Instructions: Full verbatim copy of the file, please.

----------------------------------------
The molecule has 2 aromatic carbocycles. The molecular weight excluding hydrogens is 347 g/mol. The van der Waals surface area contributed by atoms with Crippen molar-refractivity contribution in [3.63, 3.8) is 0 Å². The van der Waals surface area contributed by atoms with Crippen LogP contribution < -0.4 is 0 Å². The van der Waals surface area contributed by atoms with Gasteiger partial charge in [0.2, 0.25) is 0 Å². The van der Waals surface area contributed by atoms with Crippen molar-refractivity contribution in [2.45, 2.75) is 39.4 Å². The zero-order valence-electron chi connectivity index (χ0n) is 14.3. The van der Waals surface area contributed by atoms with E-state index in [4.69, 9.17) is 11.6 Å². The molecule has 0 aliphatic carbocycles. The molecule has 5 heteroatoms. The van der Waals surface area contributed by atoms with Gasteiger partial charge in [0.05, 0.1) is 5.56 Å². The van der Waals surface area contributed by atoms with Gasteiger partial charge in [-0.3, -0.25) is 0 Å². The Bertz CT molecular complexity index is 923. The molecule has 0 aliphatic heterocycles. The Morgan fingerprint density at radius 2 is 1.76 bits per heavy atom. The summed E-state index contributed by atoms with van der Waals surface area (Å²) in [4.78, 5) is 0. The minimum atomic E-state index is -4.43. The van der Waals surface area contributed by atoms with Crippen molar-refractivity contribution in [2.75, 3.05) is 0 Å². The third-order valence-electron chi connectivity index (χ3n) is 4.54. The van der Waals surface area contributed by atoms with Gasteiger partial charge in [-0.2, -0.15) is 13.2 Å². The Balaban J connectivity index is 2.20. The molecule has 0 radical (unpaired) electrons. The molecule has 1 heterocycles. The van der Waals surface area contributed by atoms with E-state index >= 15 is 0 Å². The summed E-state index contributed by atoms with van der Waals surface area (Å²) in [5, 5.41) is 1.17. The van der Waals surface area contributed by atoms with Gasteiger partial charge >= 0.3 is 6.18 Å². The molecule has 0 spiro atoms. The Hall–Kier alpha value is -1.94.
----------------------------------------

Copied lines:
The molecule has 2 aromatic carbocycles. The molecular weight excluding hydrogens is 347 g/mol. The van der Waals surface area contributed by atoms with Crippen molar-refractivity contribution in [3.63, 3.8) is 0 Å². The van der Waals surface area contributed by atoms with Crippen LogP contribution < -0.4 is 0 Å². The van der Waals surface area contributed by atoms with Gasteiger partial charge in [0.2, 0.25) is 0 Å². The van der Waals surface area contributed by atoms with Crippen molar-refractivity contribution in [2.45, 2.75) is 39.4 Å². The zero-order valence-electron chi connectivity index (χ0n) is 14.3. The van der Waals surface area contributed by atoms with E-state index in [4.69, 9.17) is 11.6 Å². The molecule has 0 aliphatic carbocycles. The molecule has 5 heteroatoms. The van der Waals surface area contributed by atoms with Gasteiger partial charge in [0.05, 0.1) is 5.56 Å². The van der Waals surface area contributed by atoms with Gasteiger partial charge in [-0.3, -0.25) is 0 Å². The Bertz CT molecular complexity index is 923. The molecule has 0 aliphatic heterocycles. The Morgan fingerprint density at radius 2 is 1.76 bits per heavy atom. The summed E-state index contributed by atoms with van der Waals surface area (Å²) in [4.78, 5) is 0. The minimum atomic E-state index is -4.43. The van der Waals surface area contributed by atoms with Crippen molar-refractivity contribution in [2.75, 3.05) is 0 Å². The third-order valence-electron chi connectivity index (χ3n) is 4.54. The van der Waals surface area contributed by atoms with Gasteiger partial charge in [-0.2, -0.15) is 13.2 Å². The Balaban J connectivity index is 2.20. The molecule has 0 radical (unpaired) electrons. The molecule has 1 heterocycles. The van der Waals surface area contributed by atoms with E-state index >= 15 is 0 Å². The summed E-state index contributed by atoms with van der Waals surface area (Å²) in [5, 5.41) is 1.17. The van der Waals surface area contributed by atoms with Gasteiger partial charge >= 0.3 is 6.18 Å². The molecule has 0 spiro atoms. The Hall–Kier alpha value is -1.94.